Omid Habibinia
Last updated: 7 November, 2012

33 years after embassy occupation, US-Iranian relations remain freezing cold

On November 4, 1979 a group of pro-regime students entered the US embassy in Tehran, which set off the collapse of US-Iranian relations. Omid Habibinia lists key events in the two countries’ affairs since the fall of the Shah.

January 1979
General Robert Huyser was sent to Iran with the mission to convince Iran’s army chief commanders to obey Bakhtiar – the Shah’s last prime minster – and prepare for the Shah’s departure. He also met with pro-Khomeini religious leaders, according to some reports including Ayatollah Beheshti who later became the key leader of Islamic Republic.

February 11, 1979
The Shah regime collapsed after an armed uprising that included parts of the military and various rebel groups. The US recognized the new government that was headed by Mehdi Bazargan, a representative of liberal democratic Islamic thought who was appointed by Khomeini.

October 22, 1979
The Shah, who at this point had terminal stage cancer, was finally allowed to enter the US and was hospitalized in New York.

November 4, 1979
A group of pro-regime students led by Mohammad Mousavi Khoeiniha attacked the US Embassy and took 52 US diplomats hostage. Khoeiniha rushed to Khomeini’s palace, who gave his support. The semi-liberal Bazargan government resigned in the aftermath.

January 30, 1980
Six US embassy employees who escaped from Iran with Canadian passports arrived in the US.

April 7, 1980
The US government ended diplomatic relations with Iran and ordered remaining Iranian diplomats to leave the US.

April 25, 1980
Operation Eagle Claw – an attempt to rescue the hostages with some help from Iranian army insiders – failed and 8 US soldiers were killed in the northeast of Iran.

January 20, 1981
Less than one hour after Ronald Reagan’s inauguration, the hostages were released after being held for 444 days in an accord brokered by the Algerian government.

1981
The Reagan government started to support Saddam Hussein in his war against Iran.

August 20, 1985-March 4, 1987
The Iran-Contra affair was an arms-for-hostages scheme, in which members of the Reagan administration sold weapons to Iran in exchange for the release of American hostages.

July 3, 1988
Tension between the Iranian military and US navy in the Persian Gulf increased dramatically, culminating when the USS Vincennes shoots down a civilian Iran Air flight bound for Dubai for no apparent reason, killing 290 passengers including 66 children. Tehran called the act intentional and interpreted it as a signal from the Reagan government that the covert war between the countries in the Persian Gulf would continue. While the US has not admitted any wrongdoing or submitted an apology, in 1996 it agreed to pay USD 131.8 million to Iran and the victims’ families in compensation for the incident.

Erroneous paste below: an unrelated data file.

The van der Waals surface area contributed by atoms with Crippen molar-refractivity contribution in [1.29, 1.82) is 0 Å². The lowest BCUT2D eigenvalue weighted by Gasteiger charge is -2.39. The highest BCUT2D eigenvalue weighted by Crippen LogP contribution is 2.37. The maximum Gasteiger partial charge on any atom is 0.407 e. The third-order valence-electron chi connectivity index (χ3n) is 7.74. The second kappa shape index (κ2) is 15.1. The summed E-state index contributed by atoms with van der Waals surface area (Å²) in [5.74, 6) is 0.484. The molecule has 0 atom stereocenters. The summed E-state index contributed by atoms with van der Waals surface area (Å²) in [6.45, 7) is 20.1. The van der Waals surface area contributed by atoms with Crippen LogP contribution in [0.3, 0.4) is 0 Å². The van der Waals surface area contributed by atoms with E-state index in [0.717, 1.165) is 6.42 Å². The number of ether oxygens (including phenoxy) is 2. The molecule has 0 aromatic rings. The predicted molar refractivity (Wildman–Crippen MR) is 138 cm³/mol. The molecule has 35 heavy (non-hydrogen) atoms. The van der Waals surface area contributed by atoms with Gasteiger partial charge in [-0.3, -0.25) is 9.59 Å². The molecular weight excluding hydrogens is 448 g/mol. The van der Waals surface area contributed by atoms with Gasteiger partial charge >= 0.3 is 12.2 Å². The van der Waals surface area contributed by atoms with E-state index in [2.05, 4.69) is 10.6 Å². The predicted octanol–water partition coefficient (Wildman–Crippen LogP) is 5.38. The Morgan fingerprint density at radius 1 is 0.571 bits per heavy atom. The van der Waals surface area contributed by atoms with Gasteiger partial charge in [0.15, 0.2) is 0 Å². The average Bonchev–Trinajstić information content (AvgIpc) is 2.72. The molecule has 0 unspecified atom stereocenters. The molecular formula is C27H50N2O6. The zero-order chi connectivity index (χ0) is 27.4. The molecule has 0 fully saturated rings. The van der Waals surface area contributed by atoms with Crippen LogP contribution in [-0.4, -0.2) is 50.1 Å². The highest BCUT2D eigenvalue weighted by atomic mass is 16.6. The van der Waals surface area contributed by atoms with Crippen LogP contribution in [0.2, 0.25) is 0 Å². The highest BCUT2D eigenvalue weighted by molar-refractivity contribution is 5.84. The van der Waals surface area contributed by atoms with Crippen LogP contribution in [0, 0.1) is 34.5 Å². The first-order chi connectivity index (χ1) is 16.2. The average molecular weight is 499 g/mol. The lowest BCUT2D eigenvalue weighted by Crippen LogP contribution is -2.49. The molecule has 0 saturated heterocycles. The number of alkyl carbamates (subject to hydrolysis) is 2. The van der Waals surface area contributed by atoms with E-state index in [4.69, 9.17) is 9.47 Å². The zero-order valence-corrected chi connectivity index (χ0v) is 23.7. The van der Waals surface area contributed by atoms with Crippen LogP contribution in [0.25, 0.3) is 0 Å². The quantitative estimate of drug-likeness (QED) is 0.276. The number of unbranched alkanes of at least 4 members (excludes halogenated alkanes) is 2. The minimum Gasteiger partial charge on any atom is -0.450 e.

1990-1991
The first Iraq War. Iran remains neutral over the US-led operation to free Kuwait.

1996
President Clinton increased trade sanction against Iran, accusing the Islamic Republic of terrorism and nuclear weapons projects.

March 2000
Madeleine Albright, US Secretary of State, called for a new start in Iran-US relations and apologizes for the US role in the coup d’état against the Mosadegh government in 1953. She announced the lifting of some of the sanctions, a move which the Iranian foreign ministry welcomed.

September 2000
Albright and Kharrazi, Iran’s Foreign Minister met in New York during the UN General Assembly, the first time such a meeting took place post-1979.

US accused Iran for bombing a US base in Saudi Arabia, the same year as CIA reported that Iran was about to reach nuclear weapons capabilities.

January 29, 2002
President George W. Bush called Iran, Iraq and North Korea the Axis of Evil.

December 2003
The US sends humanitarian aid to Bam earthquake victims by. Some direct contacts lined between diplomats.

2005
Reports in the US claimed Iranian President Ahmadinejad was a leader in the US embassy takeover in 1979. According to US government investigations, this later on turned out to be incorrect.

March 2006
Condoleezza Rice, US Secretary of State, announced that Iran’s nuclear program is the greatest challenge for US.

November 2008
Ahmadinejad sent letter of congratulation to Barak Obama after he was elected US president.

2009
Some protesters on Tehran’s streets shouted that the US must stop secret negations with the regime and support the protest movement instead.

2011
Obama extended Iran’s sanction.

October 17, 2012
Mansour Arbabsiar, an Iranian-American charged in a plot to kill the Saudi ambassador to the United States pleaded guilty.

September 2012
Secret diplomatic meetings between the two countries are reported by The New York Times. Both countries denied that any deal had taken place.

Omid Habibinia is an Iranian journalist and media researcher, and the co-founder of the International Association of Independent Iranian Journalists. He most recently wrote Iranian journalists – tears and hope.